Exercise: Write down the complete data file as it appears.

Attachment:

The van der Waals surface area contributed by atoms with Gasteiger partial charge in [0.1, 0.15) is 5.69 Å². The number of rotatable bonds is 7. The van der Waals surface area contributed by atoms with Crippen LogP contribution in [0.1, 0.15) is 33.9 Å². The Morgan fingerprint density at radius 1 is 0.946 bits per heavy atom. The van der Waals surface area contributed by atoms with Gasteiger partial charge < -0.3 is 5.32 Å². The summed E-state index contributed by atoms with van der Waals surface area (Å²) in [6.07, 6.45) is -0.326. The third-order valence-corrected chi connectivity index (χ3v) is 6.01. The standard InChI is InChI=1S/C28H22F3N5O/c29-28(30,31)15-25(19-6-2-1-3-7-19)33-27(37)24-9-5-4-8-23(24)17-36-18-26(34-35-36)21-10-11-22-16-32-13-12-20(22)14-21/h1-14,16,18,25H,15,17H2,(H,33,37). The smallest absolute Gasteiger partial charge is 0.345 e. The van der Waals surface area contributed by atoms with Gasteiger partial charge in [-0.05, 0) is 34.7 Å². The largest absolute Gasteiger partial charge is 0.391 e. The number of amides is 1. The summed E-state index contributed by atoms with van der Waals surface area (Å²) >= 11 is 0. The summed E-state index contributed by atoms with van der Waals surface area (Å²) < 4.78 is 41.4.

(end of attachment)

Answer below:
The van der Waals surface area contributed by atoms with Gasteiger partial charge in [0.1, 0.15) is 5.69 Å². The number of rotatable bonds is 7. The van der Waals surface area contributed by atoms with Crippen LogP contribution in [0.1, 0.15) is 33.9 Å². The Morgan fingerprint density at radius 1 is 0.946 bits per heavy atom. The van der Waals surface area contributed by atoms with Gasteiger partial charge < -0.3 is 5.32 Å². The summed E-state index contributed by atoms with van der Waals surface area (Å²) in [6.07, 6.45) is -0.326. The third-order valence-corrected chi connectivity index (χ3v) is 6.01. The standard InChI is InChI=1S/C28H22F3N5O/c29-28(30,31)15-25(19-6-2-1-3-7-19)33-27(37)24-9-5-4-8-23(24)17-36-18-26(34-35-36)21-10-11-22-16-32-13-12-20(22)14-21/h1-14,16,18,25H,15,17H2,(H,33,37). The smallest absolute Gasteiger partial charge is 0.345 e. The van der Waals surface area contributed by atoms with Gasteiger partial charge in [-0.05, 0) is 34.7 Å². The largest absolute Gasteiger partial charge is 0.391 e. The number of amides is 1. The summed E-state index contributed by atoms with van der Waals surface area (Å²) >= 11 is 0. The summed E-state index contributed by atoms with van der Waals surface area (Å²) < 4.78 is 41.4.